Hoptown Girl: Local lagers prove worthy contenders

Posted: June 1st, 2010 | Food & Drink | No Comments

By Lauren Duffy
SDUN Columnist

In the craft beer world, lagers are the underdog. Just look at the craft beer selection in any store: pale ale, IPA, amber, porter – nearly all the beers available are ales. In fact, many craft breweries don’t delve into the area of lagers at all. On one hand, this is understandable – lagers take a bit more equipment and a lot more time to brew, and many breweries just aren’t set up to accommodate the style.

Then there’s the fact that most macro-breweries deal exclusively in the realm of lagers. In fact, it’s easy to dismiss the category altogether if all you’ve tried a mass-produced beer. But there are a select few craft breweries that are embracing the style, and proving that the world of lagers doesn’t have to belong to the macro-breweries alone. Here in San Diego, there are a handful of brewers who are creating exceptional lagers – beers that are modern, intriguing and completely worthy of their craft beer name.

“Lagers are remarkably understood as a beer style,” explains Jim Crute, founder and head brewer of Lightning Brewery in Poway. “Most people’s impression of lagers is incorrect. [They are] based on post-prohibition lagers made by major beer manufacturers.”

These big breweries, Crute explains, “make really light beer; there’s not a lot of flavor.” He is talking about the ubiquitous beers that take most of the space on supermarket shelves, what Stone Brewing Co. founder Greg Koch likes to call “fizzy yellow beer.” But put in the capable hands of craft brewers, lagers offer a remarkably versatile style, resulting in beers that run the gamut from crisp and refreshing to complex and savory.

At Lightning, Crute focuses on recreating classic lager styles, such as Czech Pilsner and German dopplebock. Lightning produces three lagers: Elemental, a classic pilsner; Ionizer, a pre-prohibition American lager; and Fulminator, a seasonal dopplebock. One of the reasons Lightning beers are such excellent examples of these lager styles is Crute’s commitment to temperature control, long fermentation and cold storage, all critical elements of the lagering process. At Lightning, beers are fermented for four weeks at three different temperatures, then cold conditioned for several more weeks until they are sent out to stores. (Other beers, by contrast, can be brewed and ready to enjoy in as few as 10 days.)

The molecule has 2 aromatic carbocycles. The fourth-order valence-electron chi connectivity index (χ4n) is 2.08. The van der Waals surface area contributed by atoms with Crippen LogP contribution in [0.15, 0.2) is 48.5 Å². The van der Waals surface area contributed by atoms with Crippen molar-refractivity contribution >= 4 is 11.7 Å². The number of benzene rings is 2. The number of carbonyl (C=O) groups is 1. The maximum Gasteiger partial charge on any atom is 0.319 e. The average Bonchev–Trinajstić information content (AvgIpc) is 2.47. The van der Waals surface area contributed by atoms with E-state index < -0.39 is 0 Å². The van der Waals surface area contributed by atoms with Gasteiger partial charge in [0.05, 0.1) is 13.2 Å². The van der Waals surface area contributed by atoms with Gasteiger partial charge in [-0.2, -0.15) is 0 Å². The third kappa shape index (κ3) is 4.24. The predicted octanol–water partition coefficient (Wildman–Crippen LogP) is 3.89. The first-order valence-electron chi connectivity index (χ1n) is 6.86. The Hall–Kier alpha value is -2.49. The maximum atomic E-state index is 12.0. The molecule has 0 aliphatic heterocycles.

The long fermentation and cold storage are what gives lagers their classic clean, smooth characteristics. But lagers aren’t limited to the classic styles. As Crute explains, “You have a lot of freedom, as long as you don’t look to the past to make things mass marketed. You have to be forward-looking.”

Elsewhere in San Diego, craft brewers are certainly looking forward with lagers. Even breweries that produce mostly ales are experimenting with cold fermentation. And in San Diego’s innovative style, many are creating beers that push the boundaries, twisting characteristic lager styles into highly inventive, engaging beers. Here are just a few of the most interesting local lagers available.

Lightning Elemental Pilsner, Lightning Brewery
This is a classic example of a pre-prohibition American lager – a style that unfortunately went by the wayside as breweries went out of business in the 1920s. It is also an exceptional example of what a modern lager can and should be. The beer pours a deep golden color with a moderate head, which offers up a wonderful malty aroma with hints of honeyed sweetness. The palate is well balanced with German hops and honeyed malt, a complex blend of bitter and sweet. This beer has evolved over the past two years – mostly through the addition of hops for increased bitterness – so if you haven’t had it in a while, it is worth trying again. Available in 22-oz. bottles at most craft beer markets, as well as Henry’s, Whole Foods and BevMo.

Humulus Lager, The Bruery
This is the lager to seek if you don’t like lagers. A playful beer created by a brewery that promised not to make an IPA, this “IPL,” or India Pale Lager, mimics the hop profile of Southern California’s favorite style. Massive aromas of citrus and pine greet the nose, giving way to a palate that is so filled with hop bitterness it’s easy to second-guess the beer and truly believe you are drinking an IPA. Each sip of this thick, golden beer is hoppy through and through. Special release on draft only; order it any time you come across it.

Abandon Ship Smoked Lager, Ballast Point Brewing Company
A stunning example of a “rauchbier” or “smoked beer,” this Ballast Point specialty uses smoked malts to evoke aromas and flavors of smoked meat. Rauchbiers are a style that every beer drinker should experience at least once, if for no other reason than to recognize the powerful effect malt roasting can have on a beer. This is an exceptionally well-balanced example, with the strong smoked flavors backed by a surprisingly light body and smooth mouth-feel. While some rauchbiers can be overpowering, this is eminently drinkable. Seasonal draft only.

Hot Rocks Lager, Port Brewing Co.
This collaboration beer with Tonya Cornett of Bend Brewing in Oregon was created in the most unusual style – by literally adding hot rocks to the brew pot to heat the wort. The result is a gorgeous beer that is as appealing to the eye as it is intriguing on the palate. Deep red, almost black in color, this would make a great beer to enjoy on a cool, overcast day. Subtle smoke on the nose gives way to clean, crisp, mineral notes and flavors of crisp steel with hints of fiery smoke. The finish, despite all that is going on, is balanced and slightly sweet, taking the palate through a wonderful range of flavors. Available in 22-oz bottles seasonally.

Leave a Comment